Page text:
Located a short one hour flight away from Cancun, Merida offers all the modern day conveniences of a large city with the rich history and culture of colonial Mexico. Just another hour’s flight away (or two hours by car) is the beautiful historic city of Campeche, located on the Gulf Coast region of Mexico’s Yucatan Peninsula, offering expats a quiet, peaceful coastal lifestyle. See the following article from International Living to learn more.
I love living in Campeche, on the Yucatán Peninsula’s Gulf Coast of Mexico. I’m a five-minute walk from the beautifully-preserved historic center (a UNESCO World Heritage site)…
…and about the same distance from the malecón (boardwalk) that runs along the Gulf. Sea breezes cool the air, especially in the evening. People go running on the malecón then, or strolling in the center. It’s a very safe, peaceful city.
Campeche is great for my day-to-day shopping. I enjoy going to the traditional market for fruits and vegetables, and I have half a dozen large supermarkets to choose from for staples. But when I need big-ticket items or a taste of expat life, I head to the big city—Merida.
Mérida is less than a two-hour drive from my front door. In Mérida I can find large department stores like Liverpool and Chapur, and the U.S.’s familiar Sears. There’s also Pier One, a huge Home Depot, and Costco.
Mérida also has several malls…including one with a huge Cineplex that has films in English. I sometimes drive by there to see what’s playing. Films seem to open in Mérida at about the same time they do in the U.S.
For all its big shopping centers and range of stores, Mérida’s historic center remains very traditional.
The main squares are colonial. Long arcades filled with shops and cafes entice you to stop for a coffee, a beer or an ice cream. Sorbetería Colón, in the arcade near the cathedral, is one of my favorites. I can almost always persuade myself to stop for a fresh fruit sorbet. The mango and coconut flavors are outstanding. But I also love less common flavors like elote (corn) and pitahaya, an exotic fruit that tastes a bit like kiwi.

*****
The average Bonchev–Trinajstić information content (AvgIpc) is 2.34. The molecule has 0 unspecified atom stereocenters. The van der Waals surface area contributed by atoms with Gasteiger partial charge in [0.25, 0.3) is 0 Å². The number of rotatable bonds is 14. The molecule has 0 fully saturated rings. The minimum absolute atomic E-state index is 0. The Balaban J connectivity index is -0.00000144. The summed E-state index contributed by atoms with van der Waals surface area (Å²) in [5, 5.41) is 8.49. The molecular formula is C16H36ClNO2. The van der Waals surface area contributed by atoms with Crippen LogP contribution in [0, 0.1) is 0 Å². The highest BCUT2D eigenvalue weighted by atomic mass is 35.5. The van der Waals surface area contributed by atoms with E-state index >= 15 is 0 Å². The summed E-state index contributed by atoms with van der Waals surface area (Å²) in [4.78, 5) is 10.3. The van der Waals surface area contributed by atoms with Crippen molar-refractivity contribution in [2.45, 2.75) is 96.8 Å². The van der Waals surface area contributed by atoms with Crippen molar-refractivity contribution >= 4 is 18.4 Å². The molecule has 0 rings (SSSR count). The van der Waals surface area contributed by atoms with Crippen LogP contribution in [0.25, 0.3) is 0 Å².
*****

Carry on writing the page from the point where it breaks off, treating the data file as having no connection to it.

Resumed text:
Many expats have chosen to live in centro. Like San Francisco, New York, and many European cities, Mérida’s centro is very walkable. (In fact, it’s easier to leave the car behind.) When I stay in Mérida, I tend to look for live music in the evening. There are usually musicians playing in a local square somewhere in centro. Or I’ll find artists who’ve set out paintings for sale, jewelers selling earrings and necklaces, or performance artists. There’s almost always something to see.
I usually try to stay a day in Mérida when I fly in and out of its convenient international airport. And now Mérida is more of a hub than ever: Regional airline Mayair now has daily flights from the Caribbean Coast—from Cozumel and Cancún—to Mérida. The flights cut the four-hour drive from Mérida to Cancún down to one hour.
Twice a week flights continue on to Campeche, putting me just two hours by air from Cancún. I’m thinking that I should try out the flight soon….though perhaps I should take a layover in Mérida on the way back—just for a little shopping.
This article has been republished from International Living.